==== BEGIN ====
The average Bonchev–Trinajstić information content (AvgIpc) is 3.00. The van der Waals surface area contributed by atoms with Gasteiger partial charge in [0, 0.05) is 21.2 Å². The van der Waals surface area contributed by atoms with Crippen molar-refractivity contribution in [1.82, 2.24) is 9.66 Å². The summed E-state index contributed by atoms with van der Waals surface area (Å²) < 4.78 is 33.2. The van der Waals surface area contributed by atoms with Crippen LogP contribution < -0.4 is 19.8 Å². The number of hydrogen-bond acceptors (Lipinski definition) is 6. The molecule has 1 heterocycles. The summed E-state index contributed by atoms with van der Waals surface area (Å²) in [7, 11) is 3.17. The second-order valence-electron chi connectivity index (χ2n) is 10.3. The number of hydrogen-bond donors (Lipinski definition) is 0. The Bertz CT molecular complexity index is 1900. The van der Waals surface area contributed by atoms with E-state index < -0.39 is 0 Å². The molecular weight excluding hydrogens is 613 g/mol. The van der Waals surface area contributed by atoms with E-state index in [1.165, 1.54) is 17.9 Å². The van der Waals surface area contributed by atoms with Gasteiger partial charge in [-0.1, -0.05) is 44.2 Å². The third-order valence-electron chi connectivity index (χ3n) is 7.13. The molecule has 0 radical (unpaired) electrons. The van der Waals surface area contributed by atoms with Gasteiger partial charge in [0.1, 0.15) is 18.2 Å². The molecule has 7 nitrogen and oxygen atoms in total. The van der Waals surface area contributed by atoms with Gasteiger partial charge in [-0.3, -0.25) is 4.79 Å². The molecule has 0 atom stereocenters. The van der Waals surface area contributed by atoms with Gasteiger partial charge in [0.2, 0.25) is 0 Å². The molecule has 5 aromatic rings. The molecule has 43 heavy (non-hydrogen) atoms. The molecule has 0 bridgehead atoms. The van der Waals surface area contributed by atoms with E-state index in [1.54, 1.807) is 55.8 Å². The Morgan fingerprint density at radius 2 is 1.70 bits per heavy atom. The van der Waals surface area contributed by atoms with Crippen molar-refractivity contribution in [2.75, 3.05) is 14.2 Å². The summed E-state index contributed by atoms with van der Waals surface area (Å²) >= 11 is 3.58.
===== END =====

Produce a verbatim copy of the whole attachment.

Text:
The average Bonchev–Trinajstić information content (AvgIpc) is 3.00. The van der Waals surface area contributed by atoms with Gasteiger partial charge in [0, 0.05) is 21.2 Å². The van der Waals surface area contributed by atoms with Crippen molar-refractivity contribution in [1.82, 2.24) is 9.66 Å². The summed E-state index contributed by atoms with van der Waals surface area (Å²) < 4.78 is 33.2. The van der Waals surface area contributed by atoms with Crippen LogP contribution < -0.4 is 19.8 Å². The number of hydrogen-bond acceptors (Lipinski definition) is 6. The molecule has 1 heterocycles. The summed E-state index contributed by atoms with van der Waals surface area (Å²) in [7, 11) is 3.17. The second-order valence-electron chi connectivity index (χ2n) is 10.3. The number of hydrogen-bond donors (Lipinski definition) is 0. The Bertz CT molecular complexity index is 1900. The van der Waals surface area contributed by atoms with E-state index < -0.39 is 0 Å². The molecular weight excluding hydrogens is 613 g/mol. The van der Waals surface area contributed by atoms with E-state index in [1.165, 1.54) is 17.9 Å². The van der Waals surface area contributed by atoms with Gasteiger partial charge in [-0.1, -0.05) is 44.2 Å². The third-order valence-electron chi connectivity index (χ3n) is 7.13. The molecule has 0 radical (unpaired) electrons. The van der Waals surface area contributed by atoms with Gasteiger partial charge in [0.1, 0.15) is 18.2 Å². The molecule has 7 nitrogen and oxygen atoms in total. The van der Waals surface area contributed by atoms with Gasteiger partial charge in [-0.3, -0.25) is 4.79 Å². The molecule has 0 atom stereocenters. The van der Waals surface area contributed by atoms with Gasteiger partial charge in [0.2, 0.25) is 0 Å². The molecule has 5 aromatic rings. The molecule has 43 heavy (non-hydrogen) atoms. The molecule has 0 bridgehead atoms. The van der Waals surface area contributed by atoms with E-state index in [1.54, 1.807) is 55.8 Å². The Morgan fingerprint density at radius 2 is 1.70 bits per heavy atom. The van der Waals surface area contributed by atoms with Crippen molar-refractivity contribution in [2.75, 3.05) is 14.2 Å². The summed E-state index contributed by atoms with van der Waals surface area (Å²) >= 11 is 3.58.